Technology is radically altering civil engineering as we know it. The greatest changes are in areas like public works and construction, since they are under such pressure to do more with less. Anything that allows them to use resources more efficiently or avoid mistakes is quickly adopted. Here are six ways technology is transforming civil engineering as we know it. We’ll also explain why these technologies are having such an impact.
Geographic information systems, or GIS, allows engineers to capture and analyze special data. This can be presented in complex geographical maps or specific layers. For example, you can compare the location of buried gas, water and sewer pipes relative to the proposed location of a new building or simply review the layout of sewer pipes in the area. You can see problems like utility connections that will not connect based on the current blueprints.
GIS can include a wide variety of data from population density at various times of day, to traffic flow, to the underground water table. You can compare the impact of flooding on current and future city layouts, and you can see the changes in the function of the city through the day. This is useful in determining the best locations for new roads and bridges.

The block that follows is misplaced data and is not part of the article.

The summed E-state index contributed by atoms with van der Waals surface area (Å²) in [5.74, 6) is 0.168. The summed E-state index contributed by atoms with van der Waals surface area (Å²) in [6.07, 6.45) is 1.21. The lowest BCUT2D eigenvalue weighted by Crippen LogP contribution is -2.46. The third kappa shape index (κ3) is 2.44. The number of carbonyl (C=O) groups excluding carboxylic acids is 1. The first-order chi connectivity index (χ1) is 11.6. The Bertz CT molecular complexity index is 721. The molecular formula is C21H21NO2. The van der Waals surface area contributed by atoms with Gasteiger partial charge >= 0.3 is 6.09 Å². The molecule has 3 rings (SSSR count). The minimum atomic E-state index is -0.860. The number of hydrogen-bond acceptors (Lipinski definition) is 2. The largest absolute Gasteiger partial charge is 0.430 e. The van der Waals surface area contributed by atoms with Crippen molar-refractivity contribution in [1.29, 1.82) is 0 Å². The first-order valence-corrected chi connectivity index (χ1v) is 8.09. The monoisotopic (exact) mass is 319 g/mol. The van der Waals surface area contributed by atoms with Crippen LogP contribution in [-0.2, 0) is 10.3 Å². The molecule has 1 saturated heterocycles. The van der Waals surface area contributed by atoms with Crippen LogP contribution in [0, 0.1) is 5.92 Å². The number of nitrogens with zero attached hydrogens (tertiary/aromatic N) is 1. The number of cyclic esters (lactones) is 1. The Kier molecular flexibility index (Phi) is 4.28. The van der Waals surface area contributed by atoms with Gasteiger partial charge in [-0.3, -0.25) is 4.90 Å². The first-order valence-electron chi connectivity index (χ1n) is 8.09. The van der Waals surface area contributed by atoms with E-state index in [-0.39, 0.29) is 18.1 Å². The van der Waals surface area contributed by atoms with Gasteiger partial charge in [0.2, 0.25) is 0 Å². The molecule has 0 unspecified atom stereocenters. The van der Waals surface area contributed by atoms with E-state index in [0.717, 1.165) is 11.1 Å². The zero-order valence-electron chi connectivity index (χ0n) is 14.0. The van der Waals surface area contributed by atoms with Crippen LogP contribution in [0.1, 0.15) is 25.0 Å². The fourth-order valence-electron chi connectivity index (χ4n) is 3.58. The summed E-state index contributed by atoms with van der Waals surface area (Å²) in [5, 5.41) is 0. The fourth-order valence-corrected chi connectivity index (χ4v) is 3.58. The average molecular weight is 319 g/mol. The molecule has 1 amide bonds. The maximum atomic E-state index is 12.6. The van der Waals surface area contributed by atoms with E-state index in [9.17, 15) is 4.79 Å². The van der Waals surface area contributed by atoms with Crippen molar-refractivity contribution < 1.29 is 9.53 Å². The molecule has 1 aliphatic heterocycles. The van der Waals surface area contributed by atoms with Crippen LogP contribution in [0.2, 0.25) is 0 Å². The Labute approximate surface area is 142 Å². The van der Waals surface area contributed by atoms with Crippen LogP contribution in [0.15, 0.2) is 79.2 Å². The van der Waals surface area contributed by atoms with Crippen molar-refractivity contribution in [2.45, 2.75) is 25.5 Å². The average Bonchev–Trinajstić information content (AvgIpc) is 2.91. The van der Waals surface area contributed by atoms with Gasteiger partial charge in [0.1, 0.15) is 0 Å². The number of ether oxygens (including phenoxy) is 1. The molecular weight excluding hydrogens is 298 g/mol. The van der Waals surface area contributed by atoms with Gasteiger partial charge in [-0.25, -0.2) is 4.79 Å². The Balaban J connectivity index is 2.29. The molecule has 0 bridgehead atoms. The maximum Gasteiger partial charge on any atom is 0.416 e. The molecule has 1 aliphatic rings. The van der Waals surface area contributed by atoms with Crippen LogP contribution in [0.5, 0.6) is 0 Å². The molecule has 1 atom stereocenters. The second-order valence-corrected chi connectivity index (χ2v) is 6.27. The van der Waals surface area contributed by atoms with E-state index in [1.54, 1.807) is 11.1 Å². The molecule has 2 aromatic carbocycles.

GIS data comes from a variety of sources. It includes satellites, spreadsheets and IoT. They can take any source of data, make an interactive map out of it, and integrate it with other maps. This allows organizations to get advanced 3D maps of existing geological features, whether allowing them to track soil erosion or plant growth over an area without having to set foot there.
GIS, especially in conjunction with remote sensing, is crucial to watershed analysis. It can track earth changes that threaten lakes or pollution as it spreads. GIS is used in environmental impact studies that truly take every detail into account.
GIS is heavily utilized during and after disasters. What areas are flooding? What would be the best place to build a levee? Where is the water rising so quickly that the surrounding areas need to be evacuated? GIS is used to provide a quick structural analysis after an earthquake. It can help engineers compare pre-disaster and post-disaster images to determine what buildings are the most damaged and which ones are still habitable.
Plan to Operate, or P2O, refers to tools that allow you to access all of the data and systems involved in the planning, design, building, commission and operating domains. It breaks down the silos that traditionally kept those in one domain separate from the others.
The Plan to Operate model makes it easier to engage in predictive maintenance, run things with condition-based service management, and have continuous commissioning. You can tap into mobile users’ data and reporting to determine where broken equipment is and dispatch someone to repair it while ordering the necessary replacement parts. Service levels are higher, and you achieve this with a lower overall price tag.